Kansas Child Welfare System Faces Sexual Assault Case
KANSAS CITY, Kan. (AP) — Kansas' troubled child welfare system was beginning to make progress after months of issues when rape allegations were made public last week involving a teen in the state's custody. The Kansas City Star reports that a 13-year-old was allegedly raped in May while at a child welfare office in Olathe. A young man also in the state's care was charged with assault in the case earlier this month. Both were waiting to be placed in a foster home or facility. The department was in the midst of making changes following missing runaways, foster children sleeping in offices and high-profile deaths. DCF Secretary Gina Meier-Hummel says that the department investigated the incident and cited the office. She says officials are disappointed the assault happened but are making changes to keep more families together and to improve the department.
Kobach, Colyer Headline GOP Fundraising Pheasant Hunt
TOPEKA, Kan. (AP) — Republican Secretary of State and candidate for Kansas governor Kris Kobach will team up with current Governor Jeff Colyer for a $15,000-a-person pheasant hunt in October to raise money for the state Republican Party. The Kansas City Star reports that Colyer and Lieutenant Governor Tracey Mann are headlining the event with Kobach and his running mate Wink Hartman. Kobach defeated Colyer in the GOP primary by 343 votes. Colyer spokeswoman Kara Zeyer said the governor is committed to GOP victories in November. The fundraiser comes as Kobach's candidacy has been spurned by prominent Republican centrists. Former Gov. Bill Graves and former U.S. Senator Nancy Kassebaum both said this month they support Democratic Sen. Laura Kelly's run for governor. Independent Greg Orman is also seeking the office.
Northeast Kansas Conservative State Senator to Retire
TOPEKA, Kan. (AP) — A Kansas state senator who gained attention for comparing Planned Parenthood to a Nazi concentration camp plans to announce his retirement from the Legislature within a few days, he confirmed to the Kansas City Star. But his announcement was pre-empted by the man who defeated him in the August GOP primary in the 2nd Congressional District. State Senator Steve Fitzgerald, a Leavenworth Republican, said he was preparing to resign when he heard that Steve Watkins had sent a press release congratulating him on his retirement. Fitzgerald, a senator since 2013, belongs to the conservative wing of the party that resisted the repeal of former Governor Sam Brownback's tax cuts and expanding Medicaid. Fitzgerald said he didn't know how Watkins knew his plans. Watkins didn't immediately respond to a request for comment.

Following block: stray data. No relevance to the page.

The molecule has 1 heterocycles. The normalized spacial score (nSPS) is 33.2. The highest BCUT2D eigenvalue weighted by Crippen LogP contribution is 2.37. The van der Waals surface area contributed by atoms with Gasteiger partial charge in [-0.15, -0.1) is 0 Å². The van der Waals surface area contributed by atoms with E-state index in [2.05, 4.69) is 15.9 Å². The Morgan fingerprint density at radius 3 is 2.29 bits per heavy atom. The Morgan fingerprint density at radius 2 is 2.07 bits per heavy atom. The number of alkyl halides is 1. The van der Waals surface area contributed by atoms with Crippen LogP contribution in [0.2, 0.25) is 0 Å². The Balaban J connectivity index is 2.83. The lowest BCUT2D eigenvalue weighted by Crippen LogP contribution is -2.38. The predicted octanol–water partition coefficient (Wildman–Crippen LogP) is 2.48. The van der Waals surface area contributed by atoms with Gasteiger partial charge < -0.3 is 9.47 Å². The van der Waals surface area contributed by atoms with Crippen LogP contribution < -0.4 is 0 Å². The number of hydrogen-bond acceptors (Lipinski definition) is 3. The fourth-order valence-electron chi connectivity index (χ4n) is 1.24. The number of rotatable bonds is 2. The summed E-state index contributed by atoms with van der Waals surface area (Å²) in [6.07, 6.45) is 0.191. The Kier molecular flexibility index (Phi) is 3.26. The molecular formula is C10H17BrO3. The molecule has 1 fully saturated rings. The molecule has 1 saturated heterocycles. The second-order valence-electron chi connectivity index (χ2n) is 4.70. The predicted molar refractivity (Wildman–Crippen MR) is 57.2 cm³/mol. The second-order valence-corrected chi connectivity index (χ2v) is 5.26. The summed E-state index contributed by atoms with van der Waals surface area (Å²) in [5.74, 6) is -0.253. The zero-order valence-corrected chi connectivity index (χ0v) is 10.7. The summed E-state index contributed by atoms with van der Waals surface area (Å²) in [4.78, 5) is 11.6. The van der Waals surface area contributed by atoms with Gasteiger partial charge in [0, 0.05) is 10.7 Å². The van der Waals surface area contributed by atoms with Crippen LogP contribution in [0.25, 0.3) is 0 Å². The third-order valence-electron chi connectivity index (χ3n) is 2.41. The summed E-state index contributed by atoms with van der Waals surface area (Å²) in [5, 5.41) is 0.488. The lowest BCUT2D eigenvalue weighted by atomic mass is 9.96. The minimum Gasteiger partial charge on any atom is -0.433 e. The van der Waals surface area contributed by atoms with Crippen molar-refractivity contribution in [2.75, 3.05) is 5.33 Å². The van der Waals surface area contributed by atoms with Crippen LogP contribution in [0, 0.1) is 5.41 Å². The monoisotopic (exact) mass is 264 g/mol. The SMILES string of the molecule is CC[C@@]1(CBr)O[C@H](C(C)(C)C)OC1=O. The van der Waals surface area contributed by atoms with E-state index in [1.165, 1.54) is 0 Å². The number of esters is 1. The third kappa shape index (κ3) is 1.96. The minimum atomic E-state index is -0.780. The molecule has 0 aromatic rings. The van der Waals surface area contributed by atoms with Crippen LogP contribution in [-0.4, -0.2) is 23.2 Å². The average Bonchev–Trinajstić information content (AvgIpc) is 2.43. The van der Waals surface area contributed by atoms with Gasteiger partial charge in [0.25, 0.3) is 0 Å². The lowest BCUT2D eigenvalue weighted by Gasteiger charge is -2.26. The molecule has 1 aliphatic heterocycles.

Salina City Commission Violates Kansas Open Records Act
SALINA, Kan. (AP) — The Kansas attorney general's office has determined that the Salina City Commission violated the state's open records law. The Salina Journal reports that the finding comes after former Salina City Commissioner John Blanchard made a request in November for copies of documents concerning a contract between the city and the Salina Area Chamber of Commerce for economic development services. Blanchard says he received some of the requested documents but one contained redacted information. The attorney general's office declined to pursue formal enforcement action, but requested the city commission release the unredacted copy of the letter Blanchard requested. Blanchard has since received the document. He says the commission "disregarded the rights of the press and public to know the business of their government."
Repair of Deadly Concrete Weir Near Topeka on Hold Because of Cost
TOPEKA, Kan. (AP) — Topeka's government is considering alternatives to fix a low dam on Kansas River where three people have drowned since 2007. The Topeka Capital-Journal reports city officials intended to start work on the concrete weir last month. But the cost estimate of $4.4 million was nearly $2.5 million more than the city expected. Larry Wolgast, a member of the Topeka and Shawnee County Riverfront Authority, said the city's government is considering options that might allow for the project to start next year, including finding additional bidders and/or ways to reduce the project's costs. Two men drowned in 2007 when their canoe capsized near the weir. A man in a kayak drowned at the same site in 2011.
Some Question Kris Kobach's Proposal to Cap Property Valuation Hikes
TOPEKA, Kan. (AP) — Republican gubernatorial candidate Kris Kobach is proposing capping property appraisal increases, which he said would give taxpayers a more predictable property tax bill, but some experts say the change likely would require changes to the state constitution. Kobach's plan would cap property appraisal increases at no more than 2 percent a year, regardless of how much the property increases in actual fair market value, The Lawrence Journal-World reported . He said the change would especially help the elderly and those on fixed incomes. "Those individuals need to be able to plan out their retirement and have some knowledge that their home value is not going to be jacked up by 50 percent over a four- or five-year period, which is not unusual in some parts of the state," Kobach said. Property taxes determine how much tax each property owes, with the higher values meaning higher tax bills for property owners. The taxes are based on annual property appraisals. Linda Terrill, a Johnson County attorney who has practiced property tax law for about 40 years, said Kobach's plan might violate a constitutional amendment that requires the state to have "a uniform and equal basis of valuation and rate of taxation of all property subject to taxation." She said capping increases would mean properties that appreciate in value over time would no longer be valued or taxed at their actual fair market value, while others would be, and that could cause problems for local governments and some taxpayers. "The more you move away from uniform and equal, the more difficult it is to fix it when you finally realize it wasn't a good idea," she said. Kobach said he hasn't decided whether his plan should cap appraisal increases for all time, or whether the state should allow the sale of a property to trigger a new appraisal. He said the Legislature should make that decision. It is also unclear whether the Kansas Supreme Court would allow any kind of variation from the fair market standard for any extended period of time. In 2016, the court struck down a law that imposed a similar kind of cap for people who successfully protested their appraisal values and had the values lowered. Kobach said he doesn't believe that case would apply to his proposal.